|Ficus burtt-davyi growing on Afrocarpus falcatus|
|Subgenus:||F. subg. Urostigma|
Ficus burtt-davyi is a fig species endemic to Southern Africa, belonging to the Mulberry family of Moraceae. It grows in coastal and inland forests up to 1500m, from the vicinity of Mossel Bay in the Southern Cape to southern Mozambique - the forms growing on coastal dunes in the northern part of its range are salt tolerant and form low thickets on the margins of woodland. In the southern and eastern Cape forests the species becomes a strangler or liane, while when found on rocky outcrops and cliffs it usually develops into a rock-splitter.
In its epiphytic form this species starts its life in the forks of tree branches, where an accumulation of organic debris aids germination and initial development. It sends down long, thin roots to reach soil and water below. The roots thicken and grow in number with the passage of time, and can eventually enclose the supporting tree, strangling and killing it, leaving the fig to stand alone with no competition for resources. Growing without support the stems may reach 1m in diameter, and up to 20m in height, with a dense canopy and making an excellent shade tree. Bark is thin, smooth, grey and fibrous, and is much used by indigenous tribes as rough cordage. Branchlets are covered with minute, soft, erect hairs. Its tolerance of drought conditions makes it a favourite species among Bonsai growers. Fruits are important as both food and in traditional medicine, and contain laxative substances, flavonoids, sugars, vitamins A and C, acids and enzymes. The latex is an allergen and serious eye irritant.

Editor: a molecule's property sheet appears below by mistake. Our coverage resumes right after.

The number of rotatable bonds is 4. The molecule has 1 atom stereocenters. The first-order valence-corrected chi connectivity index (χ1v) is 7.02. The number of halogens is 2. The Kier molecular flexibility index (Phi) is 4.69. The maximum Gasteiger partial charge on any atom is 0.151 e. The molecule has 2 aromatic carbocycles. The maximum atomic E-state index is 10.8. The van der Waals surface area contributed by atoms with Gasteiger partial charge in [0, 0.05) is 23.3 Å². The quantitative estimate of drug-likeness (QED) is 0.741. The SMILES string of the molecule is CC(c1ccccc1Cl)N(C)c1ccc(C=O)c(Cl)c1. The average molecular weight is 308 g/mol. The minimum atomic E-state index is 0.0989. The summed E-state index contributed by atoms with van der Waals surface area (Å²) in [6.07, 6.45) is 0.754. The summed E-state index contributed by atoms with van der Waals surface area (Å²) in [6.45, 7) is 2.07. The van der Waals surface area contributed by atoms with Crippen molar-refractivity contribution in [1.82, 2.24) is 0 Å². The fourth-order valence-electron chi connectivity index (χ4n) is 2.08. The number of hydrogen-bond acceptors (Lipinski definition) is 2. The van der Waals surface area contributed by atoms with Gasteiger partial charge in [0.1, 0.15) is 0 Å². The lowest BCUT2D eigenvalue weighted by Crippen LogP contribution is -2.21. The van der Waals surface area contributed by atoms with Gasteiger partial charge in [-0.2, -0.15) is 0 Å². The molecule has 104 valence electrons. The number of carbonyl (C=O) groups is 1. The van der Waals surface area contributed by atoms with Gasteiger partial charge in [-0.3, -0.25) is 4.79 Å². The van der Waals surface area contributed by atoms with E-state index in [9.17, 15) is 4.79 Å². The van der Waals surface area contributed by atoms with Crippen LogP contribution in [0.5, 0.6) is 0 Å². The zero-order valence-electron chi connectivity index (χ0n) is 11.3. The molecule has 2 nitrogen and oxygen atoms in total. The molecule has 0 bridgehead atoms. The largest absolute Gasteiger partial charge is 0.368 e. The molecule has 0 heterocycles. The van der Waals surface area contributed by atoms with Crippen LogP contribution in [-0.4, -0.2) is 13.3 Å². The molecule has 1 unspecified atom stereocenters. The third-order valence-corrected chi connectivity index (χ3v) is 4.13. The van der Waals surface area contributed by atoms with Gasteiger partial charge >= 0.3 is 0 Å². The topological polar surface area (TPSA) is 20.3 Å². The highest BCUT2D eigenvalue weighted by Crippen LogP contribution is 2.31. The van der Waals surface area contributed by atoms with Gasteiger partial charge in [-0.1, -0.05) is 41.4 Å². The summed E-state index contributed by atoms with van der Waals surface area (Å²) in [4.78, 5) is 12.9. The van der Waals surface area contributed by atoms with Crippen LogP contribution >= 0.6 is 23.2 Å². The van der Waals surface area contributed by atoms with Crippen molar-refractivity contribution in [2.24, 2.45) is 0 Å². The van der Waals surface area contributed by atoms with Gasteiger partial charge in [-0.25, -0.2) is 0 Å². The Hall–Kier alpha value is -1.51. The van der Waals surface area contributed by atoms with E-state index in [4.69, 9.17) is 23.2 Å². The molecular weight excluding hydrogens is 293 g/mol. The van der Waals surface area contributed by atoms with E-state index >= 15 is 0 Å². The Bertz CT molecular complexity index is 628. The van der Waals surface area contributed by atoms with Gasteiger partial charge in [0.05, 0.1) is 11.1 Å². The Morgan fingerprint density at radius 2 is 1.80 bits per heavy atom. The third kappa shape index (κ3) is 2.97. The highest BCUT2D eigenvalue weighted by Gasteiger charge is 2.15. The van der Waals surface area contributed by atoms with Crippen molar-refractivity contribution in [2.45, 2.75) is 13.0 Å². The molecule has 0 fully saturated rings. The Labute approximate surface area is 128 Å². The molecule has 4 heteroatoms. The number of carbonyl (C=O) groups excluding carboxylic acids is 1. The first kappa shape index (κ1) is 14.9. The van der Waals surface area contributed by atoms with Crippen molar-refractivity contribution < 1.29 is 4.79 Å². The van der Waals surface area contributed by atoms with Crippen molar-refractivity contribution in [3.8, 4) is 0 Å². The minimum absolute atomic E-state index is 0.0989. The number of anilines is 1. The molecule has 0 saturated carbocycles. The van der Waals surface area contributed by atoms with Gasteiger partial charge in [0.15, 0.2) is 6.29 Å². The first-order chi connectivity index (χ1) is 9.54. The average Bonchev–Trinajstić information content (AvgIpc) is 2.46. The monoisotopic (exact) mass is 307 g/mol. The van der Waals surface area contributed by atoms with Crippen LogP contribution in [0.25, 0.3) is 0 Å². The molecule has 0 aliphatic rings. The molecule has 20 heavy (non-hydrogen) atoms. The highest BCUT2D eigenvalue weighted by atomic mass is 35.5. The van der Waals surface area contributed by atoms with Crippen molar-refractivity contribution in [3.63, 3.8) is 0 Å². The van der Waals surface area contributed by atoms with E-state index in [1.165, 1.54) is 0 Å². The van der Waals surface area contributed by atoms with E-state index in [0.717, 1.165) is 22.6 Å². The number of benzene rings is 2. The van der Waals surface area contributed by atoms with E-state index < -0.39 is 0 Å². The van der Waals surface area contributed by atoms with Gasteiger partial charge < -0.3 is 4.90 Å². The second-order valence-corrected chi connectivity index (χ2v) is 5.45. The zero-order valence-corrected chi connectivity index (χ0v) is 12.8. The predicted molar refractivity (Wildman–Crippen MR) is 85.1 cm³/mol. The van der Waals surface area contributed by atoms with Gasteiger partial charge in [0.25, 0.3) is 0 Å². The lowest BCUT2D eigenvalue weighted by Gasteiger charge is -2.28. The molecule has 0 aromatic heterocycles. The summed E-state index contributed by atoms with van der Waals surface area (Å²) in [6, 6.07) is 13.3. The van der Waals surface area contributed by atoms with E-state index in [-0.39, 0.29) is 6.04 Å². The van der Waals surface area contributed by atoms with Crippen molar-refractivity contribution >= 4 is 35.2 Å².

There are some 900 species of figs worldwide, each employing the same remarkable manner of pollination where, with rare exceptions, each species of fig relying on one particular species of fig wasp from the family Agaonidae to carry out the fertilisation. F. burtt-davyi is no exception to the rule and depends on the minute Chalcid wasp Elisabethiella baijnathi Wiebes. to effect this. Pollinator-specific volatile attractants are released through the ostioles of ripe figs and in the case of F. burtt-davyi attract only adult female Elisabethiella baijnathi. Fig trees are keystone species in many tropical and subtropical ecosystems. Due to their steady production of fruit throughout the year, they feed a wide spectrum of animal life, and are repaid by animals' dispersing their seeds. Fruits are green with white spots when immature, yellowish when ripe, growing singly or in pairs from leaf axils, 5-10mm in diameter.
Fourcade described the wood as "very light and soft, very weak, elastic, porous, with alternate concentric layers of soft and firm tissue; medullary rays fine and close; pores moderately large and numerous, irregularly distributed; colour white or grey, tinged with brown; makes rough boards, but decays rapidly if exposed to the weather."
The species was named in honour of the botanist Joseph Burtt Davy, who worked in South Africa between 1903 and 1919.